Gunmen in Philippines grab Briton, wife
MANILA -- A British businessman and his Filipino wife have been abducted in the southern Philippines, where Islamic militants have been known to seize foreigners and missionaries for ransom, the police and the military said Saturday.
The couple, Allan Arthur Hyrons, 70, and Welma Paglinawan-Hyrons, were taken Friday night by six gunmen from a beach resort in the town of Tukuran in Zamboanga del Sur province, the authorities said.
It was not immediately clear who had abducted the couple, but insurgent groups known for involvement in kidnapping operate in the area.
Maj. Helen Galvez of the Philippine regional police said that a day before the abduction, two people believed to be involved had checked in at the resort and were apparently waiting for the couple.
One group known for its involvement in such abductions is Abu Sayyaf, a militant group with many factions, one of which is led by Hatib Hajan Sawadjaan, who has been identified by the United States as the new leader of the Islamic State affiliate operating in the southern Philippines.
Iran frees 2 detainees, Australia frees 1
MELBOURNE, Australia -- In a possible swap, an Australian-British blogger and her fiance returned home Saturday after being freed from a three-month detention in Iran.
The couple, Jolie King and Mark Firkin, returned to Australia after all charges against them were dropped.
At the same time, Iran's state TV reported that an Iranian scientist, Reza Dehbashi, who was detained for 13 months in Australia over purchasing a defense system for his country from the United States, had returned home.
"We are extremely happy and relieved to be safely back in Australia with those we love," the Australian couple said in a statement. "While the past few months have been very difficult, we know it has also been tough for those back home who have been worried for us."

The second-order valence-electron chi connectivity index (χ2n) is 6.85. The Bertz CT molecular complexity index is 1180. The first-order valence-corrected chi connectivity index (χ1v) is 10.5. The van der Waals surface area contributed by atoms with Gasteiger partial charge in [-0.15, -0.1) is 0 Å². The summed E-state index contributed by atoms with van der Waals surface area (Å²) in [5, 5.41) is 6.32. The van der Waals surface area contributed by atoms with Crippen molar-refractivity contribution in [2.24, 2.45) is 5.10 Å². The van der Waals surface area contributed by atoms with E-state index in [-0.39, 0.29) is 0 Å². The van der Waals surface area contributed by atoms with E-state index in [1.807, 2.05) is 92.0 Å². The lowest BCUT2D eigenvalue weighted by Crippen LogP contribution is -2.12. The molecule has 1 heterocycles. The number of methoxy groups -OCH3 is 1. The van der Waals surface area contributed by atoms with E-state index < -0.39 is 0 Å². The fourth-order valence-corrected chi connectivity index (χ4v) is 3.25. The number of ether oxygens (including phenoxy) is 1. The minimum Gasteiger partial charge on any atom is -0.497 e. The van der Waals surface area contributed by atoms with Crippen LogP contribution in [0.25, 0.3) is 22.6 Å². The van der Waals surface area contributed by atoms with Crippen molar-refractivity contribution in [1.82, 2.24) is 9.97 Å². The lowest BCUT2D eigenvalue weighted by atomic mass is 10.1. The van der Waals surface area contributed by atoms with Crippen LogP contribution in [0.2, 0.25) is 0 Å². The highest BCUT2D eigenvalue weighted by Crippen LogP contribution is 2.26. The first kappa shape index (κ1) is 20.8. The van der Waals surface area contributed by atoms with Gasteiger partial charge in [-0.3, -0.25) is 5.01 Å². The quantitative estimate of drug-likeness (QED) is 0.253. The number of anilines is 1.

Iranian TV said that the Australian judiciary had planned to send Dehbashi to the U.S. but that he was released through Tehran's diplomatic efforts.
The couple spent almost three months in Tehran's notorious Evin prison after they were arrested for flying a drone near a military zone without a license.
Foreign Minister Marise Payne said the government continued to seek the return of a third Australian, Melbourne University lecturer Kylie Moore-Gilbert, who has been held since October 2018.
French say attacker tied to Islamic sect
PARIS -- The perpetrator of a deadly knife attack at a Paris police headquarters was likely in contact with members of an ultraconservative Islamic movement, the Paris prosecutor said Saturday.
In a news conference, Jean-Francois Ricard said the civilian employee, who killed four of his colleagues Thursday, "had likely contacts with members of the Salafist movement."
He didn't provide any evidence to back up his claim, nor indicate to which individuals or branch of Salafism he was referring.
Salafism is considered a strict interpretation of Sunni Islam. While Salafism is sometimes incorrectly conflated with extremism, jihadi-Salafism was the ideology behind the Sept. 11, 2001 attacks by al-Qaida against the United States.
Ricard said the autopsies "attest to a scene of extreme violence" in an attack that lasted seven minutes, adding that two knives used had been purchased by the killer -- including a knife for preparing oysters.
Ricard said that while the attacker had no convictions, he had been accused of domestic violence a decade ago.
The wife of the attacker, who was killed by police, has been apprehended and will be in custody until Monday at the latest.
American suspect in fatality leaves U.K.
LONDON -- The wife of an American diplomat has left the U.K. after reportedly becoming a suspect in a fatal traffic accident.
Police in Northamptonshire said Saturday that they had been treating an unidentified 42-year-old woman as a suspect and that she had indicated she didn't plan to leave Britain.
The woman has been widely described across British media outlets as the wife of a U.S. diplomat.
Police said they were preparing to arrest and formally interview the woman, who has not been officially named.
The accident on Aug. 27 killed 19-year-old Harry Dunn after his motorcycle collided with a car near a British military base near Oxford that's home to a signals intelligence station operated by the U.S. Air Force.
The U.S. Embassy in London offered its "deepest sympathies" to the family of the deceased and said it will continue to be in "close contact" with the appropriate British authorities.
"Any questions regarding a waiver of the immunity with regard to our diplomats and their family members overseas in a case like this receive intense attention at senior levels and are considered carefully given the global impact such decisions carry," a U.S. Embassy spokesman said.
British Foreign Secretary Dominic Raab said he called the U.S. Ambassador to express the U.K.'s disappointment.
A Section on 10/06/2019
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